Brexit is real. What now for finance companies?
Deadlines have a way of focusing the mind, and that’s certainly the case with Brexit. By Friday, 29 March 2019 – less than four months from today – the UK will leave the European Union (EU), for better or worse. What once had been a distant possibility now looms as a concrete reality for millions.
Many expected some form of political negotiation to smooth the way, but that possibility is quickly receding. The onset of Brexit without a deal is now very real. The lack of planning has created a ripple of worry among US companies based in the UK Increasingly, US firms are unsure how to service their customers in the EU, often their largest market outside the US.
Clearly, any financial institution with a global presence and a UK operation must address the Brexit question soon. Part of that is simply regulatory: as it stands, financial services firms operating in the UK are regulated by the Financial Conduct Authority (FCA). After Brexit, they will need a new jurisdiction with access to the EU. Waiting is no longer realistic. Many companies are pulling the trigger now on their Brexit strategies.
One big driver is tariffs and the lack of detail stemming from the absence of a deal. After 29 March 2019, US tech companies selling into Europe from the UK will not know what tariffs they have to pay. The uncertainty is costly.
If you look closely at the UK proposals that exist, there’s no mention of services, for instance. Software-as-a-Service (SaaS) platforms are essentially service offerings. Yet there’s no provision for such services post-Brexit.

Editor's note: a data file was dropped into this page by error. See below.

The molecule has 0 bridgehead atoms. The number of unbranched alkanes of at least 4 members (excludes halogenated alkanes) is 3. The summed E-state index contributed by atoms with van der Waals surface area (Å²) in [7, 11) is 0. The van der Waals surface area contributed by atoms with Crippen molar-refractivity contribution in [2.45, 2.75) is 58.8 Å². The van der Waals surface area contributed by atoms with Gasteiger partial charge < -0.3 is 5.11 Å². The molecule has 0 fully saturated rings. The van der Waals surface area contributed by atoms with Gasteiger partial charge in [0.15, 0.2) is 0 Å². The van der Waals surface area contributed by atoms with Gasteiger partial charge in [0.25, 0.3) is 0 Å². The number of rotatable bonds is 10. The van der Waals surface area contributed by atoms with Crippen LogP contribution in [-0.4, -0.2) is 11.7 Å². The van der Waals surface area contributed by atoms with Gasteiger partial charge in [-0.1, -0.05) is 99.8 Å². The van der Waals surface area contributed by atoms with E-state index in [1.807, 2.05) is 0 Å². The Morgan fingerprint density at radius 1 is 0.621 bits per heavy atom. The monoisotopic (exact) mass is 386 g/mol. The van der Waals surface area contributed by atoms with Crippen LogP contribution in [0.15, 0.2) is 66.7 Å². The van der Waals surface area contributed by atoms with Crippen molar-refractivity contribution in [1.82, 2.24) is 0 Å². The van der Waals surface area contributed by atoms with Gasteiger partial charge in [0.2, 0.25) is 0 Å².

What happens to tariffs on services? Nobody knows. World Trade Organisation (WTO) tariffs are the fallback position, and those can go from the low single digits all the way up to 70% on some services. There’s a huge amount of uncertainty. Consider that services represent 70% to 80% of the UK economy. Depending on the tariffs, WTO rules could wipe out margins in a flash.
Financial services have had to move fast. Right now in Ireland, for instance, we have a pipeline of over 100 multinationals seeking Ireland as their regulated location to “passport” services into Europe. That’s because Ireland is the closest and best-situated jurisdiction for asset managers, banks, and payment companies – a nearby, English-speaking alternative that will remain in the EU after Brexit. Companies are growing their operations in Ireland, too, thanks to the high-tech ecosystem that developed in Ireland over the last four decades.
You see this clearly in the biggest trend in finance globally – the emergence of fintech. US fintech and payments firms such as Stripe, Yapstone, Square, PayPal and many more already have set up shop in Ireland as a jumping off point to the EU. A number of global companies – including MasterCard, Citibank, and Aon – are working in Ireland on high-tech projects that will impact how people do day-to-day business. It’s an exciting time.
Ireland is represented today by more than 400 financial services companies. Many are investment management companies which already have a presence in Ireland or chose Ireland to domicile funds. While it is a solid location for firms seeking to build a technology footprint, first and foremost it’s talent they seek.
The big challenge for any company is accessing the top talent pool. We offer the youngest and one of the most diverse populations in Europe, a strong, sophisticated talent base and a 12.5% corporate tax rate. As fintech has fostered the convergence of finance and tech, Ireland has been right there, supporting that important finance trend.
Brexit will trigger a lot. It has forced companies to make a decision that they probably thought they would never have to make – where to go once the UK breaks away from Europe. Frankly, the time to act is now.
By David Gaskin, VP technology and financial services, West Coast, IDA
IDA Ireland is the agency responsible for the attraction and development of foreign direct investment in Ireland.
Gaskin is responsible for working with US financial services companies on the West Coast to help them establish and develop an international presence in Ireland.